words on Oil & Gas issues has emboldened me to return to a few of my
favorite offshore issues.
will be two articles – the first on our most neglected sector, offshore natural
gas development; the second on oil issues.
natural gas aspect seems to be largely absent from the recent “Town Hall”
efforts in support of the oil & gas industry’s continued presence and vigor
in our offshore area.
comments are meant to “complement those efforts” in the old days I would have
said “demonstrate they are missing the boat” – but that was then and this is
the first draft of this piece included a long list of unfortunate aspects of
the natural gas debate – but in the interest of the common cause it ended up on
the cutting room floor.
we seem to have arrived at a curious point of inflection, one where our
provincial interests, those of the industry and those of the Planet plainly
let’s get the main proposition on the table right away:
the Natural Gas resources of the Grand Banks now is in the best interests of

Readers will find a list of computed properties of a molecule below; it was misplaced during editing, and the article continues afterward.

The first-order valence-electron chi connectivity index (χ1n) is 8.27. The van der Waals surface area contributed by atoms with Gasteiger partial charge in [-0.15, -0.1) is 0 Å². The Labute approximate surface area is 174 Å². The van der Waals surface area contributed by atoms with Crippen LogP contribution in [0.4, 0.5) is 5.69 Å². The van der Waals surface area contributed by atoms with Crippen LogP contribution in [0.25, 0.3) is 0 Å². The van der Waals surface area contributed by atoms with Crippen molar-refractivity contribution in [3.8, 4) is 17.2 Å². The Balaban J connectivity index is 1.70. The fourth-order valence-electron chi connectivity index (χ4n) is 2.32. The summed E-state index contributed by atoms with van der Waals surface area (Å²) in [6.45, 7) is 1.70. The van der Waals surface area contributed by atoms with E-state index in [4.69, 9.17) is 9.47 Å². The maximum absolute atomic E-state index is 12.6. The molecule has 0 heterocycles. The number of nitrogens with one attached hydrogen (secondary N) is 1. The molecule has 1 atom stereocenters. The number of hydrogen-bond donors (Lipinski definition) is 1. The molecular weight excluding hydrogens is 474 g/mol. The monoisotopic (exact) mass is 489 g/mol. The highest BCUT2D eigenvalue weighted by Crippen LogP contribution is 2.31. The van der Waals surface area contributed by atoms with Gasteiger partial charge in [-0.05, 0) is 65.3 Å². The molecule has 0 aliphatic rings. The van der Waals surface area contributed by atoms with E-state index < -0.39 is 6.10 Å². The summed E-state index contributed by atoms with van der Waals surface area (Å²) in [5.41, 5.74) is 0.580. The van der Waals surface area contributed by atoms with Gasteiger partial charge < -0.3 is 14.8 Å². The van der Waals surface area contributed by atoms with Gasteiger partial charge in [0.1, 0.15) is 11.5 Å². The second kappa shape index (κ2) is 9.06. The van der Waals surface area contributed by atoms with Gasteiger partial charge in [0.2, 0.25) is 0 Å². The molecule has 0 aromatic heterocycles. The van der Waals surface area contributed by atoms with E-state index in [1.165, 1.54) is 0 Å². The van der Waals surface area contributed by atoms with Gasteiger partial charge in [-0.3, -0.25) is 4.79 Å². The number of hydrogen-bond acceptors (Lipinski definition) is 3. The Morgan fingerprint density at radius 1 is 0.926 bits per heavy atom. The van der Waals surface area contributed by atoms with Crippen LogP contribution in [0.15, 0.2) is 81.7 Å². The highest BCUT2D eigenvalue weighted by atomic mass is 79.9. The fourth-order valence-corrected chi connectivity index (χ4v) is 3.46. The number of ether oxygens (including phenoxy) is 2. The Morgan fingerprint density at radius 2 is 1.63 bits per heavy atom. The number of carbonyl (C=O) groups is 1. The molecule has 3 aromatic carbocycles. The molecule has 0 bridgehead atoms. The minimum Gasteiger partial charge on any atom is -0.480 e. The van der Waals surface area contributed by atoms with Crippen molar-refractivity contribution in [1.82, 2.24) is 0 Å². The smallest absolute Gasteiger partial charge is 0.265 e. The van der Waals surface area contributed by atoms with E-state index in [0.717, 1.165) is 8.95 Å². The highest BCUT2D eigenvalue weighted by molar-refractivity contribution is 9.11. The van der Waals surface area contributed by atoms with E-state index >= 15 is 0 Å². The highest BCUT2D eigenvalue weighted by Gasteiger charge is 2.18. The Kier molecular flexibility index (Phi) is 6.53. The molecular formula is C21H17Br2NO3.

the world community as it would make a significant contribution to the fight
against climate change by helping to back China and India off coal at the most important time – ie over the next 30 years before Temperature
Liftoff is irreversible.
course, there are some (maybe many) who will still say “Let’s talk first about
making money; I’m running a business ?”
out natural gas is a winner economically as well, particularly if, in foregoing
some of our royalties, we see increased benefits in terms of climate change,
employment, local R&D, a strengthened energy sector and an enhanced
offshore service sector.
natural gas strategy I propose follows, in some respect, Norway’s recent
informal, industry led, re-orientation of its offshore oil & gas sector, as
succinctly stated last fall by Rystad Energy’s senior exploration analyst
Palzor Shenga as quoted in Offshore Engineer on November 29,2019:
most popular drilling strategy for energy companies in Norway continues to
center on infrastructure-led exploration in mature areas of the North Sea and
the Norwegian Sea. This approach has been delivering consistent results and
generating a gradual increase in discovered resources from year to year,
whereas frontier drilling campaigns in waters north of the Arctic Circle have
largely led to disappointment in recent years.”
is not to say that the current Equinor led efforts to open up the deep water
Flemish Pass Basin for oil is ill advised – I’ll get to that in my second